Sunday, March 6, 2016

A journey of a 1000 miles begins with one step.


Relative to my decade-long quest to complete 10 Boston Marathons in a row, it has been more like a journey of 8 million steps.  Like most journeys of this length, I didn’t start out with the idea I was going to do this for 10 years.  Initially it was a way to remember my son’s life, give something back in his name and for a long while, an avenue to deal with the grief.  The roads and the wind gave me a shoulder to cry on.   Over time the idea I could make an impact with the donations became the bigger goal but I needed a bigger challenge to grab attention and get support.  

There are about 20,000 elite runners who qualify and get accepted into Boston each year.   A little over half are men and less than 10% of those will be in my over 60 age group when we toe the line at the start.   At the end of the day there will be less than 900 runners age 60 – 64 who will finish. I would guess less than 20% of those will complete it more than 2 years in a row.   If I could avoid injuries, fight the weather and stay healthy for 10 years, if in the process I could run fast enough to requalify and get accepted into the race, and if I could actually finish all 10 in weather that would range from 40 degree days to 90 degree days, and include rain, hurricane winds and a terrorist bombing then truly that would be an accomplish worthy of asking people to fund the efforts of Help in the Nick of Time.  This has been my goal since starting the charity 7 years ago.

OK, enough history, let’s turn to philosophy.  Pretty much all of us have heard or maybe used the phrase “A Journey of a 1000 miles…blah blah” from the Chinese philosopher Laozi. It’s a timeless phrase you can use  for just about anything that involves a challenge (quitting smoking,  going to the gym, losing weight, getting to college, building a career).  It has the added benefit of making you sound wise and experienced.   Works great on a long road trips when your 8 year old asks “are we there yet” (Gaze off into the distance and with a thoughtful voice say “the vacation of a thousand miles begins with one step).   Totally derails the kid’s thought process.  

OK…what has this to do with my training for Boston this year?  The journey of 8 million steps is almost over.  For the last nine years, while I thought I was on annual quests to get to and finish the Boston Marathon, in truth I was on a decade long journey of healing and discovery.  That journey is about to end. But not at the finish line of the Boston Marathon.  Last week, during my 17 mile run it was clear I was struggling to keep my normal pace.  Within a couple of days I knew the answer, I have Acute Leukemia.

Am I angry?  Not yet.  Probably still in denial.  I’m waiting for the first guy who says “When life gives you lemons, make lemonade”.    Then I’ll go postal.  Sometimes when life hands you lemons you just want to throw them at someone…..starting with the guy who said “make lemonade”.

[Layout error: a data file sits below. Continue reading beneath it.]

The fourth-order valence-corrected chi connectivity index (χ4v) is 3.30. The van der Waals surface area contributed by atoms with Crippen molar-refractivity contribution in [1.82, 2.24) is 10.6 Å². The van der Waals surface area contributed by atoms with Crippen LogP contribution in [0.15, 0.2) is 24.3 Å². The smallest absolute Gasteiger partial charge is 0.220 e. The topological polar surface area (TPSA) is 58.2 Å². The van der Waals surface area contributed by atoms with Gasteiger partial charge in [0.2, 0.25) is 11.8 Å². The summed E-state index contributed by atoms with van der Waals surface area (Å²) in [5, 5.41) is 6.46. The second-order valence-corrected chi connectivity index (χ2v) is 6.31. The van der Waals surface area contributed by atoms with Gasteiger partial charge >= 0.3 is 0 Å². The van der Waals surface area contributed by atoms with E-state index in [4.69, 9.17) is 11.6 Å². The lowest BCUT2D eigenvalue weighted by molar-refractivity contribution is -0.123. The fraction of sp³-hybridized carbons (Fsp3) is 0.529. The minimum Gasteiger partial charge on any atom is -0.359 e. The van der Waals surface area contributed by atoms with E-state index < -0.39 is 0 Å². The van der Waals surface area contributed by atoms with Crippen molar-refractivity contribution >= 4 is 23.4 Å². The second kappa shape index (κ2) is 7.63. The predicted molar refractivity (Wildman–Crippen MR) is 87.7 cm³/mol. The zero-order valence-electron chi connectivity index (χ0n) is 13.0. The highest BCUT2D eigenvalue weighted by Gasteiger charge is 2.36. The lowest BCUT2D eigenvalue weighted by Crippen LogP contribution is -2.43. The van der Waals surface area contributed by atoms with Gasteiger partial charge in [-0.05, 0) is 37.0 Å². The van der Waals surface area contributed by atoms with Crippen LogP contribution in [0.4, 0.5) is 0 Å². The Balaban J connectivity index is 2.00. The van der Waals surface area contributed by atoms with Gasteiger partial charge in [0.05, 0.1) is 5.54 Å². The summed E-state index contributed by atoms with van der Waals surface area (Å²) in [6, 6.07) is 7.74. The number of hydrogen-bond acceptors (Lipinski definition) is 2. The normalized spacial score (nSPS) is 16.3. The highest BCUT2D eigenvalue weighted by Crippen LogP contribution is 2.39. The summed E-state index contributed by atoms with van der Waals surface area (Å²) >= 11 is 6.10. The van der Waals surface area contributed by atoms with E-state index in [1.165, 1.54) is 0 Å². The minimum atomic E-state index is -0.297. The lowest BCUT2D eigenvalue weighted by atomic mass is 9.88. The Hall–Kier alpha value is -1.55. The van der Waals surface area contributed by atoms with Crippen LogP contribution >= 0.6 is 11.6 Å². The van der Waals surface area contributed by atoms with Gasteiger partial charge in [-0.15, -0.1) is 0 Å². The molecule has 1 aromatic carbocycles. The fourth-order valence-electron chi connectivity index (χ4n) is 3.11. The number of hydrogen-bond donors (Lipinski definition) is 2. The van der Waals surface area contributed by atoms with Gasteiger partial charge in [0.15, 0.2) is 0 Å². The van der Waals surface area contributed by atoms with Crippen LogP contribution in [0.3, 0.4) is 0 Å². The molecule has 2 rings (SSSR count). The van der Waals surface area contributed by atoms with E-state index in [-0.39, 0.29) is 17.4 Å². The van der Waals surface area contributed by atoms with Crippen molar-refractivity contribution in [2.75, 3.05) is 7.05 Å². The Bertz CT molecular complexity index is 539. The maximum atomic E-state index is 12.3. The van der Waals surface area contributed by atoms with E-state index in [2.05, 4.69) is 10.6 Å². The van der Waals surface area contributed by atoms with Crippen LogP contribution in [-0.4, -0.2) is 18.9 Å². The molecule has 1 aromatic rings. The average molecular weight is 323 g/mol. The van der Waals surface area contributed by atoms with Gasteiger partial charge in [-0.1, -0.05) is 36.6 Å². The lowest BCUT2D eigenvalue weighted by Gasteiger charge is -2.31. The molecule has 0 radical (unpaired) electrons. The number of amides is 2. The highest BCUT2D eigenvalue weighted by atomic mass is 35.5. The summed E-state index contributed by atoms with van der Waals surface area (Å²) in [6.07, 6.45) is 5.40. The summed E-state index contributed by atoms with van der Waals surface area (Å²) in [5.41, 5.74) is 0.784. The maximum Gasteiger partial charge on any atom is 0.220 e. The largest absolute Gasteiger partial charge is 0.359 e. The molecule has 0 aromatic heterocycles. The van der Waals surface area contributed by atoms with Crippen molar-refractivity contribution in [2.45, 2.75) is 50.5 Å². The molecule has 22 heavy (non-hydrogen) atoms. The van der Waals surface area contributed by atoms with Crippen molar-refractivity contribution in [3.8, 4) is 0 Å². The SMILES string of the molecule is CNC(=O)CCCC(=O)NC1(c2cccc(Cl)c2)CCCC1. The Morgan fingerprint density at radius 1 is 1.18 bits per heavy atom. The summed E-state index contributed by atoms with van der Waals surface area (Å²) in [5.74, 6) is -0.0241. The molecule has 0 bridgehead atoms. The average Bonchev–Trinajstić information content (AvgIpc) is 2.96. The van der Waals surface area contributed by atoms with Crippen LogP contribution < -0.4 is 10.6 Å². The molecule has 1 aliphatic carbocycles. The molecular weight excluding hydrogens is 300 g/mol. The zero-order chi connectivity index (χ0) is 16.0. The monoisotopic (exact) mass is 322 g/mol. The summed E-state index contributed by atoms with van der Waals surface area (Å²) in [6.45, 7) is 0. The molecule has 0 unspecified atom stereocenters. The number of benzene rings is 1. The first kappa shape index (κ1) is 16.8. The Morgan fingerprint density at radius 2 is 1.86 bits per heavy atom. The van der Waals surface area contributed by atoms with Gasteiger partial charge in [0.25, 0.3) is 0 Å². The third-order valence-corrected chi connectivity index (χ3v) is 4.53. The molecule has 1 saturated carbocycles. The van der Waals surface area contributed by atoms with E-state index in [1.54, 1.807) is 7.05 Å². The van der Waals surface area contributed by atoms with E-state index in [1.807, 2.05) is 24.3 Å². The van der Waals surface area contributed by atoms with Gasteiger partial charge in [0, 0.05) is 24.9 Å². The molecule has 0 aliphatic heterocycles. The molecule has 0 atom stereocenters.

So now my life has totally changed.  For the next 30 days I’m stuck in isolation as they pump my body full of poison to first kill all my white blood cells and then watch to see if good ones or bad ones come back.  Unfortunately the chemo kills off the production of red blood cells (which carry your O2) and your platelets (which handle blood clotting).   So avoiding germs because I have no white cells to fight infection, no cuts or bruises because I have no platelets to stop the bleeding and limited exercising because I can’t get a lot of O2.    In my new world I’ve traded my 17 miles running for 17 laps around the hall pushing my new best friend….my intravenous tree we’ve named Olive Oil.   I also have a machine that does leg massages to keep the blood flowing.  We call her Helga.    You can tell that loss of red blood cells are affecting oxygen to the brain as well.

Now instead of looking like one of the zombie extras from the walking dead shuffling down the road on my runs, I’m one of those hospital zombies shuffling down the hallway pushing my IV pole, nodding to all the nurses and trying not to flash my backside through my custom tailored hospital gown. 

For the next 30 days or so I plan to change the blog over to my new journey.  When I feel up to it I’ll post info on what is it like to be on this journey and much like the running, give some of the emotional highs and lows.  For those of you that don’t care to follow this info just let me know and I’ll take you off the distribution list.   I fully understand…neither one of us signed up for this trip.  

I also want to thank all of you who have supported me through the years.  Words cannot express my gratitude or the gratitude of the people we have helped.  That effort will continue regardless of what happens.

Stay well and God bless!

Dave

3 comments:

Linda Sinapi said...

Hi David, I was moved by your post in your blog. I am very sorry that you've been diagnosed with acute leukemia. I admire your dedication to running the Boston Marathon. I believe your strength and determination will serve you well with this new challenge. I will follow your blog. I wish you well and a complete recovery. Regards, Linda Sinapi

Edmund X. DeJesus said...

go you!

Edmund X. DeJesus said...

hang in there!